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Five Reasons Jeanine Tesori Inspires us to Go for our Dreams


Composer Jeanine Tesori after rehearsal for the upcoming world premiere of David Henry Hwang and Jeanine Tesori’s “Soft Power” at the Ahmanson Theatre.

Photo by Joan Marcus.

If you’re doing something new, there is always a sense of fear or foreboding, but you’re in new ground and you have to get out your machete and cut a new path, superstar composer Jeanine Tesori explained in an interview a few years ago.

With five Broadway musicals under her belt and a bevy of awards and honors, Tesori has cut quite the path for herself. We are thrilled to have her back at Center Theatre Group for the World premiere of Soft Power at the Ahmanson Theatre May 3 – June 10, 2018.

If the fact that she took David Henry Hwang up on his invitation to compose the music for a show written by Chinese artists in the future imitating Broadway composers of the past wasn’t enough to make you think anything is possible, here are five more reasons why she inspires us to go for our dreams.

  1. Pioneer Woman

    Tesori holds the most Tony Award® nominations of any female composer in history, with nominations for Twelfth Night (1993), Caroline, or Change (2003) and Thoroughly Modern Millie (2004) (which ran on Broadway concurrently, another first for a woman), and Shrek the Musical (2008). The fifth time was the charm in 2015 for Fun Home, when Tesori and Lisa Kron took the win for Best Original Score. But as a woman, the spotlight didn’t come to Tesori naturally. I was taught to really lean backwards—to do my thing, be in the background, and not call attention to myself, Tesori recalled in an interview. I’ve had to really go against my training to really be present.

  2. An Honorary Gilmore Girl?

    The recent reboot of Gilmore Girls featured a musical composed by Tesori. It was a whirlwind of an experience, with just four short songs (all under two and a half minutes)—the first of which was written in a week! The most exciting part for Tesori, however, took place offscreen. One of her musical idols, Carole King (who composed and sings the show’s theme song), had a cameo in the reboot. [Gilmore Girls] creator Dan [Palladino] sent me a video of her singing one of the songs, ‘Love Revolution,’ Tesori told an interviewer. Literally, they’re going to just bury me with it. It made me so happy!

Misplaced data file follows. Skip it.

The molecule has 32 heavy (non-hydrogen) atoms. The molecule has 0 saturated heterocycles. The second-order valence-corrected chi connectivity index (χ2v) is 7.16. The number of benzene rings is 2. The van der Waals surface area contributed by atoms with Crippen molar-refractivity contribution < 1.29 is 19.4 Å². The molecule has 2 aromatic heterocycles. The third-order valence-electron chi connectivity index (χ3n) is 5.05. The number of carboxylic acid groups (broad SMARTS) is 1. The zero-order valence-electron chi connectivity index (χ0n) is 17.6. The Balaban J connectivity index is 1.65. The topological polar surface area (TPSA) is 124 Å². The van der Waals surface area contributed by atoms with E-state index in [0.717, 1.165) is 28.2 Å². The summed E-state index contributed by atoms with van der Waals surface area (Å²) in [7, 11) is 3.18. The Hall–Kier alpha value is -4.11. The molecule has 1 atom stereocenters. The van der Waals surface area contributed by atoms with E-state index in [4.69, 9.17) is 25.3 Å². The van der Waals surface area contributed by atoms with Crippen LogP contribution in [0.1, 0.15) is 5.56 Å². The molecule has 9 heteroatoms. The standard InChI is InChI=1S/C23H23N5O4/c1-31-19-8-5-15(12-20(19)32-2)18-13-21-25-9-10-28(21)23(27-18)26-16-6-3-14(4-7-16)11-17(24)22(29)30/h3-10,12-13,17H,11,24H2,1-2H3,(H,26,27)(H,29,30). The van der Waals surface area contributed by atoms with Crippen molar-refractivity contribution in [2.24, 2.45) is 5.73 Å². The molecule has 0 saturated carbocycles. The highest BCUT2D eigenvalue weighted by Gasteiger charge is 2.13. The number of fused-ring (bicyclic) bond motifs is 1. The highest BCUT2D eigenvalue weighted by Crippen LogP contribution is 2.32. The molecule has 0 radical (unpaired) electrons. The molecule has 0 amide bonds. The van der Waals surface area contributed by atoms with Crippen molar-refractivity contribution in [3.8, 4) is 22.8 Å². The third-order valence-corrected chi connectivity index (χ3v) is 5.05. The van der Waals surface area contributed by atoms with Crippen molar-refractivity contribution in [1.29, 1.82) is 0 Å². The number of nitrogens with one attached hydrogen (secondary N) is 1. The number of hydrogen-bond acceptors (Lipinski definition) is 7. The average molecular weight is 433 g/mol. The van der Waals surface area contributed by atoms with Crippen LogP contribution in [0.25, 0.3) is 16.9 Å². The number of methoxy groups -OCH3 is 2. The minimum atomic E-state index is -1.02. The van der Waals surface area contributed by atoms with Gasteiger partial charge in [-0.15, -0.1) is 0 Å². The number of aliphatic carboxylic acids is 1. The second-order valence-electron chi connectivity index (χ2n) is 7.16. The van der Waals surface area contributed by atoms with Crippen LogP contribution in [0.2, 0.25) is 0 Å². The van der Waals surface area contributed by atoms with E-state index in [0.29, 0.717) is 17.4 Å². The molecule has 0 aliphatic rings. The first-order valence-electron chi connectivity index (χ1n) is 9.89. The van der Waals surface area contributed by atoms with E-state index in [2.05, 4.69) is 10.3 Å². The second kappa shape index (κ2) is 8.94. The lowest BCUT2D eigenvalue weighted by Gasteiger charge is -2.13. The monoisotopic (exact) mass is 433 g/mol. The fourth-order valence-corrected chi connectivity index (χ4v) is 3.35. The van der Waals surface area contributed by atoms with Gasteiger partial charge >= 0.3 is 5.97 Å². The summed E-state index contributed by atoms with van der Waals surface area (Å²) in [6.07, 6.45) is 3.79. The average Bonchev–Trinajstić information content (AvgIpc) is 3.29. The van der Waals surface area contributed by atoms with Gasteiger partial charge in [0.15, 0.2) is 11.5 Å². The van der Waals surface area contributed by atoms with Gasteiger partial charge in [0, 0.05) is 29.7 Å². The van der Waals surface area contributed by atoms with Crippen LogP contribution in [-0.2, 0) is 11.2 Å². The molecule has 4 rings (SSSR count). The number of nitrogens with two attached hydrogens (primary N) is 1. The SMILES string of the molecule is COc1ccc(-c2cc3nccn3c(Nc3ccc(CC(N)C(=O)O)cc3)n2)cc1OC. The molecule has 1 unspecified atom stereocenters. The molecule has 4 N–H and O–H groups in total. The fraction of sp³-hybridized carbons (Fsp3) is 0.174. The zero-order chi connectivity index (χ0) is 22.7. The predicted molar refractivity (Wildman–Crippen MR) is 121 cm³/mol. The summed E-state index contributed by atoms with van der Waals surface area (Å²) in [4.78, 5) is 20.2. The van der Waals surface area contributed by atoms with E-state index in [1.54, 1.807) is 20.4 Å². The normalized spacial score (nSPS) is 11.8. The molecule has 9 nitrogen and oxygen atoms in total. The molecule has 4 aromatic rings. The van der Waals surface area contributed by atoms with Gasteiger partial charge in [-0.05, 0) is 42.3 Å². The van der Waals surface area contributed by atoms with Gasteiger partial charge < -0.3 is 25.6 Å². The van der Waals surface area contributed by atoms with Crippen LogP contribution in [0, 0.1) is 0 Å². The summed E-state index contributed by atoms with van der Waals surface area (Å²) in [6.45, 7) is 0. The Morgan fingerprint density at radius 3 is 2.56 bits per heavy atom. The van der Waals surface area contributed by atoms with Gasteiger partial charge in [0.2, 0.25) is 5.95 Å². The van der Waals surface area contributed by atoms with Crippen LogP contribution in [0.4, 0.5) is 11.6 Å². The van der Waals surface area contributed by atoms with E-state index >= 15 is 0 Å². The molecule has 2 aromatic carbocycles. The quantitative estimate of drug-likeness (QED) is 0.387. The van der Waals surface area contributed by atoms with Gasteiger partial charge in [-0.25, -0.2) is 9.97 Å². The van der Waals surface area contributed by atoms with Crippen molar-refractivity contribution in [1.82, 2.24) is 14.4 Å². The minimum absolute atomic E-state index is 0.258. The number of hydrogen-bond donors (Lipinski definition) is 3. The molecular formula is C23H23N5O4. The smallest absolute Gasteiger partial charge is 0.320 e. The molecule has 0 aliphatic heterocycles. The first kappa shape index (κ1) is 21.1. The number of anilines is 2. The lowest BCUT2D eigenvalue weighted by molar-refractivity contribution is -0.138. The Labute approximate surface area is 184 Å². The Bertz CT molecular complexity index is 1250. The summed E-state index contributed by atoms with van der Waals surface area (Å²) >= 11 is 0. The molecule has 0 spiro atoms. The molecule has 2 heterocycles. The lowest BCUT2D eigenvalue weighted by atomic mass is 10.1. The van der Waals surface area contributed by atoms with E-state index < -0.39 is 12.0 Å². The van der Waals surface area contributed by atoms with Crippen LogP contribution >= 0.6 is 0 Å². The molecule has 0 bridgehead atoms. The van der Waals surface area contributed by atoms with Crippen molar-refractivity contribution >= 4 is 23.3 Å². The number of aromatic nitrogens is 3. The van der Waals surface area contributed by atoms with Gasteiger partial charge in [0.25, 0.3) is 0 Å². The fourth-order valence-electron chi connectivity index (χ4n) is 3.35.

3. No Net Needed

    At the age of 3, Tesori was able to play “Edelweiss” from The Sound of Music by ear on the piano; she grew up fluent in both pop and classical music. But by the time she arrived at Barnard College, she expected to pursue a career in medicine, following in the footsteps of her parents, a doctor and a nurse. Her junior year, she switched her major to music—and never looked back. Her father wanted her to get an education degree as well; she demurred. If you have a net you’ll probably use it, Tesori told W Magazine of the decision.

  4. To the Lighthouse

    Tesori was working as a Broadway conductor and arranger in 1992 when she felt like her career had hit a wall. She decided to do something kind of extreme about it: she moved to a lighthouse in Westport, New York for 10 months, where she committed to writing full-time. She knew she was built for this type of work, because she didn’t even check to see what channels she got on TV. I set up a Walden for myself, she recalled in an NY1 interview. In 1997, the musical she composed at the lighthouse, Violet, premiered at Playwrights Horizons, and 17 years later, it landed on Broadway with Sutton Foster in the lead role.

  5. Girl Power

    I try to give as much time as possible, as people gave to me. You have to look backwards and give people a hand up. I don’t understand not doing it, Tesori has said in Harper's Baazar, where she explained the importance of giving young women mentorship and opportunities. One way she gives is as Creative Director of A BroaderWay Foundation, an arts empowerment program for girls from urban communities that was co-founded by Idina Menzel and Taye Diggs.

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